Cupmarks are simple round depressions carved on stone surfaces, probably created by using a pecking technique. They date from both the Neolithic and the Bronze Age periods (c. 4,400 BC – 1,000 BC). They are usually found on prominent natural boulders and rock outcrops, but are also occasionally found on standing stones, on the stones of stone circles and on stones incorporated into burial chambers and cists.
Cupmarks can form impressive works containing complex arrangements of cups with multiple rings and grooves, often with connecting gutters, although they are more often found as small clusters on a suitable boulder or outcrop. Such rocks have been explained as territorial markers, sacrificial altars or religious symbols.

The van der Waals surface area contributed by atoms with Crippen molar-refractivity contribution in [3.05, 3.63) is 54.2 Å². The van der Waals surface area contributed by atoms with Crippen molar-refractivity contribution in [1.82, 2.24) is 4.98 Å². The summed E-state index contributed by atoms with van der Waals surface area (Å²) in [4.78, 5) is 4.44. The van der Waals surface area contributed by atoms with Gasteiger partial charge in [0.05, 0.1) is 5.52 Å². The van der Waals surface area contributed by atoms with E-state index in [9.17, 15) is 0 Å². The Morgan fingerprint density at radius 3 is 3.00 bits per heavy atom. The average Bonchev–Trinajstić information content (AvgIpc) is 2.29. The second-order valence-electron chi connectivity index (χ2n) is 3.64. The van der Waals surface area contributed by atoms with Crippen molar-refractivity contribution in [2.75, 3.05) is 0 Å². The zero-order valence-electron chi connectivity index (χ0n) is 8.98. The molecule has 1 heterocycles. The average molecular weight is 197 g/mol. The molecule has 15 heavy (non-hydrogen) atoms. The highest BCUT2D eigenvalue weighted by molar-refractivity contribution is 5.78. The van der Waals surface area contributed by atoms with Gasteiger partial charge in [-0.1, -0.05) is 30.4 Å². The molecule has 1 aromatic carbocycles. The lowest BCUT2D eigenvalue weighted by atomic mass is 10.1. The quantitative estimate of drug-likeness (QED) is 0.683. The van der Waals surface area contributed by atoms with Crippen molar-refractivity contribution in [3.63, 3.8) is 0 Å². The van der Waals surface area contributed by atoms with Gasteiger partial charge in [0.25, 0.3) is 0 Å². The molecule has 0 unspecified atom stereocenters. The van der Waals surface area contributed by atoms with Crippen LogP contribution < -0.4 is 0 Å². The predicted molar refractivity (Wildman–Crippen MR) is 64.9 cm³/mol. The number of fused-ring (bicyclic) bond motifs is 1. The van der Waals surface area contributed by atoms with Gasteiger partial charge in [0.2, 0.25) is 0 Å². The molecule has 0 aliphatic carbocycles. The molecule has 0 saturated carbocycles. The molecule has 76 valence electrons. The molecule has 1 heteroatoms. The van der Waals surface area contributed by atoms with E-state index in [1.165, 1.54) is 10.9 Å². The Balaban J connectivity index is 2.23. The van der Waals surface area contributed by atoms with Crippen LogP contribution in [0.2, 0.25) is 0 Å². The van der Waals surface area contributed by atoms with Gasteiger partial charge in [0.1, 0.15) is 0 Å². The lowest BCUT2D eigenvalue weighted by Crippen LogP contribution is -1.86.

As a cultural tradition of rock art, cupmarks would appear to have a long and complex history, with similarities among the regional styles all along the Atlantic seaboard. Such rock art is relatively common in Scotland and has also been found in Northern England, Ireland, Brittany and Spain. Many possible interpretations have been put forward, from maps and markers in the landscape, to use in rites of passage and ancestor worship.